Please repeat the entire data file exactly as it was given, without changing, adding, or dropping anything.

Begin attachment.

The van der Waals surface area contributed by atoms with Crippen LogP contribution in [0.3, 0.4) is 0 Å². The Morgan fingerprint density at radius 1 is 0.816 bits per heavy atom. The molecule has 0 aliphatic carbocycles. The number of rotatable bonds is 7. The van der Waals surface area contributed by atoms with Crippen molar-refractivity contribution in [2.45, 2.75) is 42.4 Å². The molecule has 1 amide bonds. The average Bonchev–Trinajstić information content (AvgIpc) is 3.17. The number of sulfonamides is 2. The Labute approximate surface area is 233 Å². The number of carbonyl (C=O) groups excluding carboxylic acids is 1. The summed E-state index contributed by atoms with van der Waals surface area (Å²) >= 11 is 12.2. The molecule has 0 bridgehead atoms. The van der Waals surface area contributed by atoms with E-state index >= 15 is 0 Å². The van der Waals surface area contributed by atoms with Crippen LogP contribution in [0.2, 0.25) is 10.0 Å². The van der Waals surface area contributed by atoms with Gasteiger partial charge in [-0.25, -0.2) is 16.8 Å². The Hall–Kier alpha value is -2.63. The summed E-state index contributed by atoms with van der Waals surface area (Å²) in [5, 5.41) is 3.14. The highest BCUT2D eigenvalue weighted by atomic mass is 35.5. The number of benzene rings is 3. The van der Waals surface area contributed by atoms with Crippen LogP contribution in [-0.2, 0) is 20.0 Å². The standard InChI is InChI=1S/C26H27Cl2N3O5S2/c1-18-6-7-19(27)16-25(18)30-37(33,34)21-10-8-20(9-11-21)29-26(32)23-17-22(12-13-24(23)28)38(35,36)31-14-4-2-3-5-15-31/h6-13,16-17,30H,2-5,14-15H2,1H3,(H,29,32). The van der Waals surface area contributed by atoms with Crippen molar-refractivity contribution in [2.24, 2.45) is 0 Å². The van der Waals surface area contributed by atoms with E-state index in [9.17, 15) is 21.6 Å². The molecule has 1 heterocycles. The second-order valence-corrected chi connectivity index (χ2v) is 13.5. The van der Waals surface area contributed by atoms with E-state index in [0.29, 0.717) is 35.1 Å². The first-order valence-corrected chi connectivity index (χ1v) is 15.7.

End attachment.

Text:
The van der Waals surface area contributed by atoms with Crippen LogP contribution in [0.3, 0.4) is 0 Å². The Morgan fingerprint density at radius 1 is 0.816 bits per heavy atom. The molecule has 0 aliphatic carbocycles. The number of rotatable bonds is 7. The van der Waals surface area contributed by atoms with Crippen molar-refractivity contribution in [2.45, 2.75) is 42.4 Å². The molecule has 1 amide bonds. The average Bonchev–Trinajstić information content (AvgIpc) is 3.17. The number of sulfonamides is 2. The Labute approximate surface area is 233 Å². The number of carbonyl (C=O) groups excluding carboxylic acids is 1. The summed E-state index contributed by atoms with van der Waals surface area (Å²) >= 11 is 12.2. The molecule has 0 bridgehead atoms. The van der Waals surface area contributed by atoms with E-state index >= 15 is 0 Å². The van der Waals surface area contributed by atoms with Crippen LogP contribution in [0.2, 0.25) is 10.0 Å². The van der Waals surface area contributed by atoms with Gasteiger partial charge in [-0.25, -0.2) is 16.8 Å². The Hall–Kier alpha value is -2.63. The summed E-state index contributed by atoms with van der Waals surface area (Å²) in [5, 5.41) is 3.14. The highest BCUT2D eigenvalue weighted by atomic mass is 35.5. The number of benzene rings is 3. The van der Waals surface area contributed by atoms with Crippen LogP contribution in [-0.2, 0) is 20.0 Å². The standard InChI is InChI=1S/C26H27Cl2N3O5S2/c1-18-6-7-19(27)16-25(18)30-37(33,34)21-10-8-20(9-11-21)29-26(32)23-17-22(12-13-24(23)28)38(35,36)31-14-4-2-3-5-15-31/h6-13,16-17,30H,2-5,14-15H2,1H3,(H,29,32). The van der Waals surface area contributed by atoms with Crippen molar-refractivity contribution in [2.24, 2.45) is 0 Å². The van der Waals surface area contributed by atoms with E-state index in [9.17, 15) is 21.6 Å². The molecule has 1 heterocycles. The second-order valence-corrected chi connectivity index (χ2v) is 13.5. The van der Waals surface area contributed by atoms with E-state index in [0.29, 0.717) is 35.1 Å². The first-order valence-corrected chi connectivity index (χ1v) is 15.7.